The Evolution of Digital Identity
Adoption of next-generation authentication methods is on the rise according to a new study from customer identity management company Gigya.
The 2015 State of Consumer Privacy & Personalization report shed light on an evolution in the concept of digital identity. The evolution, dubbed Identity 3.0, is characterized by the use of more advanced authentication methods beyond usernames, passwords and social login. In fact, the data shows that biometric technologies are emerging as popular authentication options, with 41 percent of consumers having a high level of comfort logging in to a site or mobile app using a thumbprint or face/eye scan. The data also found that 59 percent of consumers acknowledge a willingness to register or log in to a website or mobile application with an existing identity from a payment provider like PayPal or Amazon.
That said, social login is still a popular option, as the study found 88 percent of U.S. consumers have logged in to a website or mobile application using an existing social network identity, which is an 11 percent increase from last year. Also, when it comes to social login users, 75 percent are ages 55 and over. According to the data, 56 percent of consumers leverage social login to avoid filling out online registration forms, while 43 percent simply don’t want to remember another user name and password.
The study also took a look at consumer privacy, revealing that more than 90 percent of consumers are at least somewhat concerned about data privacy and how companies are using customer data. This concern, however, is valid considering 30 percent of consumers say they receive between one and three irrelevant messages per day, while 17 percent say they receive more than 10 irrelevant messages per day. Because of the concern for privacy, consumers are being more conscious of the information they share. For instance, the study found that 58 percent of consumers will share information only if the brand has made it very clear how the information will be used.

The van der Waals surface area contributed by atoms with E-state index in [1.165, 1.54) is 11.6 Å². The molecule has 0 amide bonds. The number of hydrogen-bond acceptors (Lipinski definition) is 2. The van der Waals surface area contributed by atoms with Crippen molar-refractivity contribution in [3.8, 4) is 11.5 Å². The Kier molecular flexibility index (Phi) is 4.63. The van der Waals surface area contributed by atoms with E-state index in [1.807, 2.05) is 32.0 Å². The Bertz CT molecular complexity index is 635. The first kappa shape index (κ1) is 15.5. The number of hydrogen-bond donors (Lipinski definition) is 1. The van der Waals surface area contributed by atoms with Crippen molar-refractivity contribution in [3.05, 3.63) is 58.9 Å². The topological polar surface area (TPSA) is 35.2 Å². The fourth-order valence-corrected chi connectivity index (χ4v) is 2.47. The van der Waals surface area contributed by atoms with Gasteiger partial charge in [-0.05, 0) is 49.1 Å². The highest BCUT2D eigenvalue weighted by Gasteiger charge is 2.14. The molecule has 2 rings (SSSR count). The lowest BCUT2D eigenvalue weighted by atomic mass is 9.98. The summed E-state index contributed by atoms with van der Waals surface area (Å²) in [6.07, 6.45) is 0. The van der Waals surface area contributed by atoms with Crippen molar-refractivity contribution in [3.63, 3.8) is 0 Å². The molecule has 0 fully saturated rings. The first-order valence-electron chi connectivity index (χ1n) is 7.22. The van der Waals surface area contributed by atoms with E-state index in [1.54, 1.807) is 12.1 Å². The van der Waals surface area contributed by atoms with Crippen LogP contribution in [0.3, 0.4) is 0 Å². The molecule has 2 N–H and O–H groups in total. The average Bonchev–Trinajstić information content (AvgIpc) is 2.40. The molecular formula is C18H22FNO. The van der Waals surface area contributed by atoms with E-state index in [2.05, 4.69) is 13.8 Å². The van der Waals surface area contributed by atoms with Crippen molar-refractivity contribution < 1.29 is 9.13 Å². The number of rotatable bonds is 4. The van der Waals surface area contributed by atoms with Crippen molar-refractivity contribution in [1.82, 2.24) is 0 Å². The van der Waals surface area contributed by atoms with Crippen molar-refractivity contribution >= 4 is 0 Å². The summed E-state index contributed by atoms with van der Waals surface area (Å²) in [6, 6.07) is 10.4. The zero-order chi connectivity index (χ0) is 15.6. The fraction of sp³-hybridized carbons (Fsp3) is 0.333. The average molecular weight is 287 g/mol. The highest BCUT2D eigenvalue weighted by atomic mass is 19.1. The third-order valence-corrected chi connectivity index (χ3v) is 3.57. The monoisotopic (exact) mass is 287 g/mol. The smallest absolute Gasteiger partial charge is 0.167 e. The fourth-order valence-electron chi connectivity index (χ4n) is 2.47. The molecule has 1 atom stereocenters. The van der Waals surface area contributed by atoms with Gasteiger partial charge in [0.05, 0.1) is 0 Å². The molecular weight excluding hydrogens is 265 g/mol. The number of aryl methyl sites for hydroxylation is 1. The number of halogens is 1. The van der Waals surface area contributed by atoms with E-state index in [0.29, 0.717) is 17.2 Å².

"Although data privacy concerns are seemingly at an all-time high, it's evident that consumers are prepared to share their personal information with businesses if presented with a clear value exchange and a high level of transparency," said Patrick Salyer, CEO of Gigya. "In addition, as consumers continue to embrace advanced authentication methods, brands must equip themselves to handle an increasing volume and variety of rich identity data in order provide truly relevant 1:1 experiences."